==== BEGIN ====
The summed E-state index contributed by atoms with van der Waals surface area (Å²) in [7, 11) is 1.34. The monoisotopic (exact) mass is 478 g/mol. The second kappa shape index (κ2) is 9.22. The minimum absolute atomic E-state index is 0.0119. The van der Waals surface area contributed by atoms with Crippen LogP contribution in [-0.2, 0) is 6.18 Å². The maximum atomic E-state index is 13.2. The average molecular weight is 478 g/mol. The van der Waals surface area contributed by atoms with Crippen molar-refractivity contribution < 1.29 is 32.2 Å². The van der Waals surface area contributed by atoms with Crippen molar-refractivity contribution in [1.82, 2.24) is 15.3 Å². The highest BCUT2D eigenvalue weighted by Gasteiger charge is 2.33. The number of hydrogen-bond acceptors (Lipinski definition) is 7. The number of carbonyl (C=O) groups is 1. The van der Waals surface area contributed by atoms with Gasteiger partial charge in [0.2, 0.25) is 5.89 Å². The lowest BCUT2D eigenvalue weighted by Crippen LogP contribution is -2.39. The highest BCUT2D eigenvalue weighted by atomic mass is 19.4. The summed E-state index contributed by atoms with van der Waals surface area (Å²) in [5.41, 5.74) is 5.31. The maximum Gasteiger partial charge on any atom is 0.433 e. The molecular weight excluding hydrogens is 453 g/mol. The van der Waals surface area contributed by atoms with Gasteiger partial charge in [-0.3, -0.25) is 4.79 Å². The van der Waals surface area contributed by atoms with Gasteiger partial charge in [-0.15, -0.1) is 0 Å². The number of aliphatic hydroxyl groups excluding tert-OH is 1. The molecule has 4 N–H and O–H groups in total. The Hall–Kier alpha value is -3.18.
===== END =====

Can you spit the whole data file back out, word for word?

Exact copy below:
The summed E-state index contributed by atoms with van der Waals surface area (Å²) in [7, 11) is 1.34. The monoisotopic (exact) mass is 478 g/mol. The second kappa shape index (κ2) is 9.22. The minimum absolute atomic E-state index is 0.0119. The van der Waals surface area contributed by atoms with Crippen LogP contribution in [-0.2, 0) is 6.18 Å². The maximum atomic E-state index is 13.2. The average molecular weight is 478 g/mol. The van der Waals surface area contributed by atoms with Crippen molar-refractivity contribution < 1.29 is 32.2 Å². The van der Waals surface area contributed by atoms with Crippen molar-refractivity contribution in [1.82, 2.24) is 15.3 Å². The highest BCUT2D eigenvalue weighted by Gasteiger charge is 2.33. The number of hydrogen-bond acceptors (Lipinski definition) is 7. The number of carbonyl (C=O) groups is 1. The van der Waals surface area contributed by atoms with Gasteiger partial charge in [0.2, 0.25) is 5.89 Å². The lowest BCUT2D eigenvalue weighted by Crippen LogP contribution is -2.39. The highest BCUT2D eigenvalue weighted by atomic mass is 19.4. The summed E-state index contributed by atoms with van der Waals surface area (Å²) in [5.41, 5.74) is 5.31. The maximum Gasteiger partial charge on any atom is 0.433 e. The molecular weight excluding hydrogens is 453 g/mol. The van der Waals surface area contributed by atoms with Gasteiger partial charge in [-0.3, -0.25) is 4.79 Å². The van der Waals surface area contributed by atoms with Gasteiger partial charge in [-0.15, -0.1) is 0 Å². The number of aliphatic hydroxyl groups excluding tert-OH is 1. The molecule has 4 N–H and O–H groups in total. The Hall–Kier alpha value is -3.18.